Stimulating Proenvironmental Behavior at Work With Informal Controls


  • Andson Braga de Aguiar University of Sao Paulo (USP)



informal controls, value statement, personal norms, proenvironmental behavior.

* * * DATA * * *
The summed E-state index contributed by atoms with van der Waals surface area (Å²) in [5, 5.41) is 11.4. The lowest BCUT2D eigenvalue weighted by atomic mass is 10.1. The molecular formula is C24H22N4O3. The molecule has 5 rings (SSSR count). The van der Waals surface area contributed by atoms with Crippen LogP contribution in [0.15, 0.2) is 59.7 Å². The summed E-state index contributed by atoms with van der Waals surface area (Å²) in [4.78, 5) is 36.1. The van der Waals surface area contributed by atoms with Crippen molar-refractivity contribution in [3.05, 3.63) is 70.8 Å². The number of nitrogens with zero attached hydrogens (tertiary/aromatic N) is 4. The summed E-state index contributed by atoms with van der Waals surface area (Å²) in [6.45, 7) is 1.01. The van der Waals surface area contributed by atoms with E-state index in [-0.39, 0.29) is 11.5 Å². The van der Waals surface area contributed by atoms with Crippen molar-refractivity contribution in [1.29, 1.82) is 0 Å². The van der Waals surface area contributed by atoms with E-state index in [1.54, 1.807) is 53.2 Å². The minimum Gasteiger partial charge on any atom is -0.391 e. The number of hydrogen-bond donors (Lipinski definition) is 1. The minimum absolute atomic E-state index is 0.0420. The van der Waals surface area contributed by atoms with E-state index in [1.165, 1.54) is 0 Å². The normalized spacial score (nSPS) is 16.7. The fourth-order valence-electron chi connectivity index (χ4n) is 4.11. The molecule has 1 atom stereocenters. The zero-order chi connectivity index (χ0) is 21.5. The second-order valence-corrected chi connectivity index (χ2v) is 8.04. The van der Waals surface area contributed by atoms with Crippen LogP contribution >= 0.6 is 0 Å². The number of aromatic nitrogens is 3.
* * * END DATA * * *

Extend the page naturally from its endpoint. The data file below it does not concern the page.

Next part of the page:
This paper examines whether an informal control in the form of a communicated value statement can activate appropriate employees’ personal norms to promote their proenvironmental behavior. An experimental design is used where the value statement is manipulated in three-levels between-participants (environmental versus financial versus absent). Personal norms are measured, and participants are classified as holding an environmental or a business personal norm. Results show that financial value statements reduce employees’ activation of business personal norms relative to an environmental value statement. Results also show that environmental personal norms increase proenvironmental behavior at work, while business personal norms decrease proenvironmental behavior at work. Finally, results indicate that environmental value statements marginally decrease employees’ proenvironmental behavior through activated business personal norms when compared to a financial value statement. The main results of this study contribute to the literature on the behavioral effects of informal controls by showing the process through which a value statement can influence employees’ proenvironmental behavior. The main practical implication of this paper is that organizations willing to promote employees’ proenvironmental behavior is better off by not communicating an environmental value statement that can lead employees to focus on tradeoffs between short-term costs of environmental initiatives versus long-term benefits of environmental protection.


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